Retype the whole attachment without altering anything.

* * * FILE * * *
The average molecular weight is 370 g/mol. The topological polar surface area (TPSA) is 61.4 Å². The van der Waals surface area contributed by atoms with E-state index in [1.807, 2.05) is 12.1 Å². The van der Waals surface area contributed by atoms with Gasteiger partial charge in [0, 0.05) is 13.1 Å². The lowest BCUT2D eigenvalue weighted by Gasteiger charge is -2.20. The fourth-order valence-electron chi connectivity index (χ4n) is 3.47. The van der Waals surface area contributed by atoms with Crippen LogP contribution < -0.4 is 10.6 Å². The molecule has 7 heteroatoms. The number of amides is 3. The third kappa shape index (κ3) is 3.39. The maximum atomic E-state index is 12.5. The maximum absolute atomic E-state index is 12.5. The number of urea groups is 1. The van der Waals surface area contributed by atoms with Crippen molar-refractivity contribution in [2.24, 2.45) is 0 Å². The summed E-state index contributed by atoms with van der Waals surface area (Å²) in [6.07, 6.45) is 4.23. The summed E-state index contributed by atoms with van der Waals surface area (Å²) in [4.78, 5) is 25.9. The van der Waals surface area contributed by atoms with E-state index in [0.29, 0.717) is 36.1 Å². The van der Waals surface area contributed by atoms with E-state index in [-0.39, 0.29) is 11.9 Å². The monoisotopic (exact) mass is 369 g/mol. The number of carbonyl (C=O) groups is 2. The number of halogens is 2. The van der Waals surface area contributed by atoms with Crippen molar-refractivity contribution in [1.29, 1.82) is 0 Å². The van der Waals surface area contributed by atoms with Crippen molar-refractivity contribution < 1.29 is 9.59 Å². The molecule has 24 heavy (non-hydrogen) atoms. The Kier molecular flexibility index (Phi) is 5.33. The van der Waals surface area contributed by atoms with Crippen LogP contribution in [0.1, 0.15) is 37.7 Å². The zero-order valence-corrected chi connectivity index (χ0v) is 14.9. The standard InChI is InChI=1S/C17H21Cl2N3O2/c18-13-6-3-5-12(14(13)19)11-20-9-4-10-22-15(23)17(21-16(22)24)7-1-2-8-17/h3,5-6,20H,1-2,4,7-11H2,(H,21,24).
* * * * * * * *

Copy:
The average molecular weight is 370 g/mol. The topological polar surface area (TPSA) is 61.4 Å². The van der Waals surface area contributed by atoms with E-state index in [1.807, 2.05) is 12.1 Å². The van der Waals surface area contributed by atoms with Gasteiger partial charge in [0, 0.05) is 13.1 Å². The lowest BCUT2D eigenvalue weighted by Gasteiger charge is -2.20. The fourth-order valence-electron chi connectivity index (χ4n) is 3.47. The van der Waals surface area contributed by atoms with Crippen LogP contribution < -0.4 is 10.6 Å². The molecule has 7 heteroatoms. The number of amides is 3. The third kappa shape index (κ3) is 3.39. The maximum atomic E-state index is 12.5. The maximum absolute atomic E-state index is 12.5. The number of urea groups is 1. The van der Waals surface area contributed by atoms with Crippen molar-refractivity contribution in [2.24, 2.45) is 0 Å². The summed E-state index contributed by atoms with van der Waals surface area (Å²) in [6.07, 6.45) is 4.23. The summed E-state index contributed by atoms with van der Waals surface area (Å²) in [4.78, 5) is 25.9. The van der Waals surface area contributed by atoms with E-state index in [0.29, 0.717) is 36.1 Å². The van der Waals surface area contributed by atoms with E-state index in [-0.39, 0.29) is 11.9 Å². The monoisotopic (exact) mass is 369 g/mol. The number of carbonyl (C=O) groups is 2. The number of halogens is 2. The van der Waals surface area contributed by atoms with Crippen molar-refractivity contribution in [1.29, 1.82) is 0 Å². The van der Waals surface area contributed by atoms with Crippen molar-refractivity contribution < 1.29 is 9.59 Å². The molecule has 24 heavy (non-hydrogen) atoms. The Kier molecular flexibility index (Phi) is 5.33. The van der Waals surface area contributed by atoms with Crippen LogP contribution in [0.1, 0.15) is 37.7 Å². The zero-order valence-corrected chi connectivity index (χ0v) is 14.9. The standard InChI is InChI=1S/C17H21Cl2N3O2/c18-13-6-3-5-12(14(13)19)11-20-9-4-10-22-15(23)17(21-16(22)24)7-1-2-8-17/h3,5-6,20H,1-2,4,7-11H2,(H,21,24).